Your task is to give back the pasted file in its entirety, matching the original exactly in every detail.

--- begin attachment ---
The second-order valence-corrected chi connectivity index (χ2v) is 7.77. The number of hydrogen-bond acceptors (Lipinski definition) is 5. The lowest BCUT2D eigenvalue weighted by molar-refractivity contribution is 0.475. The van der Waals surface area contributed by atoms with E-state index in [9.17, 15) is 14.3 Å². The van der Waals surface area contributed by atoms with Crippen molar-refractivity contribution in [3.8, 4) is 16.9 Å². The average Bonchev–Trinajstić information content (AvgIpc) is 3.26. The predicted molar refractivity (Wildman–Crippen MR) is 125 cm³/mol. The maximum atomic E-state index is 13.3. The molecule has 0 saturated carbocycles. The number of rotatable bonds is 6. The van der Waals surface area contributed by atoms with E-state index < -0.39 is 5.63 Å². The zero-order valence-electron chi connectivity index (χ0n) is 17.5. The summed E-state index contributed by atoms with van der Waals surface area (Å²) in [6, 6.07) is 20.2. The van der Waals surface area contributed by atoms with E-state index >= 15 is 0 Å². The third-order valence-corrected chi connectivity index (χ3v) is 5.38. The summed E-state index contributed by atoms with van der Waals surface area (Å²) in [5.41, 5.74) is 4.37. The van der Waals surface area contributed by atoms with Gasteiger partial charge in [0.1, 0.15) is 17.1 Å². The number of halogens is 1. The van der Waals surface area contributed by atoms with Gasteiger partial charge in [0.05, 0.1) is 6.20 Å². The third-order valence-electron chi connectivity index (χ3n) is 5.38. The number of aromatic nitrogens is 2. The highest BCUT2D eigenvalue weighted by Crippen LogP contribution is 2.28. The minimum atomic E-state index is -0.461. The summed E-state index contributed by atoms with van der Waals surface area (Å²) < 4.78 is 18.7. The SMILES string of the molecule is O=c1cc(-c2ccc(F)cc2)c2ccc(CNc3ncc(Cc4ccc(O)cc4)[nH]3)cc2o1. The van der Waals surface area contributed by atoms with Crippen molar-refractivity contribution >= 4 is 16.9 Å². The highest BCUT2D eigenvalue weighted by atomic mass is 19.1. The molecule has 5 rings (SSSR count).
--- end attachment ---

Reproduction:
The second-order valence-corrected chi connectivity index (χ2v) is 7.77. The number of hydrogen-bond acceptors (Lipinski definition) is 5. The lowest BCUT2D eigenvalue weighted by molar-refractivity contribution is 0.475. The van der Waals surface area contributed by atoms with E-state index in [9.17, 15) is 14.3 Å². The van der Waals surface area contributed by atoms with Crippen molar-refractivity contribution in [3.8, 4) is 16.9 Å². The average Bonchev–Trinajstić information content (AvgIpc) is 3.26. The predicted molar refractivity (Wildman–Crippen MR) is 125 cm³/mol. The maximum atomic E-state index is 13.3. The molecule has 0 saturated carbocycles. The number of rotatable bonds is 6. The van der Waals surface area contributed by atoms with E-state index < -0.39 is 5.63 Å². The zero-order valence-electron chi connectivity index (χ0n) is 17.5. The summed E-state index contributed by atoms with van der Waals surface area (Å²) in [6, 6.07) is 20.2. The van der Waals surface area contributed by atoms with E-state index >= 15 is 0 Å². The third-order valence-corrected chi connectivity index (χ3v) is 5.38. The summed E-state index contributed by atoms with van der Waals surface area (Å²) in [5.41, 5.74) is 4.37. The van der Waals surface area contributed by atoms with Gasteiger partial charge in [0.1, 0.15) is 17.1 Å². The number of halogens is 1. The van der Waals surface area contributed by atoms with Gasteiger partial charge in [0.05, 0.1) is 6.20 Å². The third-order valence-electron chi connectivity index (χ3n) is 5.38. The number of aromatic nitrogens is 2. The highest BCUT2D eigenvalue weighted by Crippen LogP contribution is 2.28. The minimum atomic E-state index is -0.461. The summed E-state index contributed by atoms with van der Waals surface area (Å²) < 4.78 is 18.7. The SMILES string of the molecule is O=c1cc(-c2ccc(F)cc2)c2ccc(CNc3ncc(Cc4ccc(O)cc4)[nH]3)cc2o1. The van der Waals surface area contributed by atoms with Crippen molar-refractivity contribution >= 4 is 16.9 Å². The highest BCUT2D eigenvalue weighted by atomic mass is 19.1. The molecule has 5 rings (SSSR count).